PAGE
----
Sunday, February 10, 2019

The Dover Jacket in Flocked Glen Plaid

I knew right after I'd finished my first Dover Jacket that I would be adding more of them to my wardrobe. It's exactly the type of topper that I need and want as a layering piece. All I had to do was figure out what the next fabric should be. I settled on a flocked glen plaid suiting and an embroidered denim. One piece is deep stash and the other is new to the collection. 

At first I was going to put both jackets in the same post but there is so much detail to each one they deserved separate blog posts. 


Flocked Glen Plaid Version ~


This version was inspired by a picture I saw on Marcy Tilton's site. Yes, I get her emails. Yes, I cruise her site 2-3 times a week. No, I rarely buy anything but her fabric selections are so inspiring. The picture above inspired me to look in my fabric collection, because I KNEW I had a flocked glen plaid on the shelves. I know Marcy's picture is about denims (and boy do I want the one on the far right!) but it did strike a memory.

Upon finding the fabric on the shelves, I was thrilled to realize it's the right weight to make the Dover Jacket. Since it's such a distinctive fabric, I knew it would make an interesting topper. A note...when choosing fabric for this jacket...make sure it's a fabric that gathers easily since the gathering is an integral part of the design.

Supply List ~
- 3 yards flocked glen plaid from deep stash
- (3) 1.25" buttons from notions collection
- leather binding from the notions collection
- Black fusible interfacing from Steinlauf & Stoeller

Pattern Alterations ~
This is the only additional alteration I did to the pattern for future makes ~
  1. I added 1/2" to the front and back of each sleeve from the shoulder curve down. 
  2. This enlarged the hemline considerably. 
  3. At 4.5" from the hemline, I sewed on an incline decreasing the hemline by 1.5" on each side.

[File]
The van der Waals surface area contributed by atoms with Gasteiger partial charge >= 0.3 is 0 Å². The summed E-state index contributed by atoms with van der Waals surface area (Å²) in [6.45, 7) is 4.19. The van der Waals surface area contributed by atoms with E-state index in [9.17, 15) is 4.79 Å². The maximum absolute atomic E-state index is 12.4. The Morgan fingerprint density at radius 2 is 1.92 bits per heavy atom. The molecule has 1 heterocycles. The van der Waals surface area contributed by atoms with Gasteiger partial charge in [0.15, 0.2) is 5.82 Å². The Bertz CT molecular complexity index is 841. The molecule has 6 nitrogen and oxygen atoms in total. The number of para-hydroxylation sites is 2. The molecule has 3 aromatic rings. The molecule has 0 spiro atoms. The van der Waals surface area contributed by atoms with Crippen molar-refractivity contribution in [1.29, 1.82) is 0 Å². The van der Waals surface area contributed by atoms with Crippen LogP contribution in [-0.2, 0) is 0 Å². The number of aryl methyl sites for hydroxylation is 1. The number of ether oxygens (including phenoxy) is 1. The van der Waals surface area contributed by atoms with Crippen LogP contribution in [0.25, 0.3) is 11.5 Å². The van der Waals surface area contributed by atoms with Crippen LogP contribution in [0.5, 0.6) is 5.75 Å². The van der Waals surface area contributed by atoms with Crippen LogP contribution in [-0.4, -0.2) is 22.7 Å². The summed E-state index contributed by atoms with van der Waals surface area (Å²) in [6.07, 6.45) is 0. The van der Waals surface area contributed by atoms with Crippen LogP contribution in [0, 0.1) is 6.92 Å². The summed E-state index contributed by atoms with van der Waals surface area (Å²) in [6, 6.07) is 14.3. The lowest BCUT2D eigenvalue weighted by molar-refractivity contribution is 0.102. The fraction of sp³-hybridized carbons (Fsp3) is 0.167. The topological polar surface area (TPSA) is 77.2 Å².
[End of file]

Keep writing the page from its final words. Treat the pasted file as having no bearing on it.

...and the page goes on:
4. I also lengthened the sleeve by one inch.
  5. This allowed made sleeve hems circumference smaller and stopped my very small wrists from looking like they were floating in a too big sleeve.
Construction ~
Because the fabric is very busy, I added some accents to make the design work. I chose a very large button from the collection to add to the jacket front. I have no idea how long I've had these buttons or where they came from in the garment district. Just know that my button collection is as extensive as my fabric collection.


Due to the size of the buttons, my automatic buttonholer wouldn't make buttonholes. Honestly, I haven't made a 3-step buttonhole in about 20 years. I went to my copy of the Vogue Sewing Book to figure out how to make them again.



A few samples later and I had buttonholes large enough for my buttons. Though I'm glad I only had to make three of them.

I also added some leather binding leftover from other projects to the front edge of the jacket. That wasn't planned. I was looking for some buttons and found the leather binding in a plastic bag with the buttons I chose. I'd probably planned on using them together for another project that didn't happen. They were, however, perfect for this one.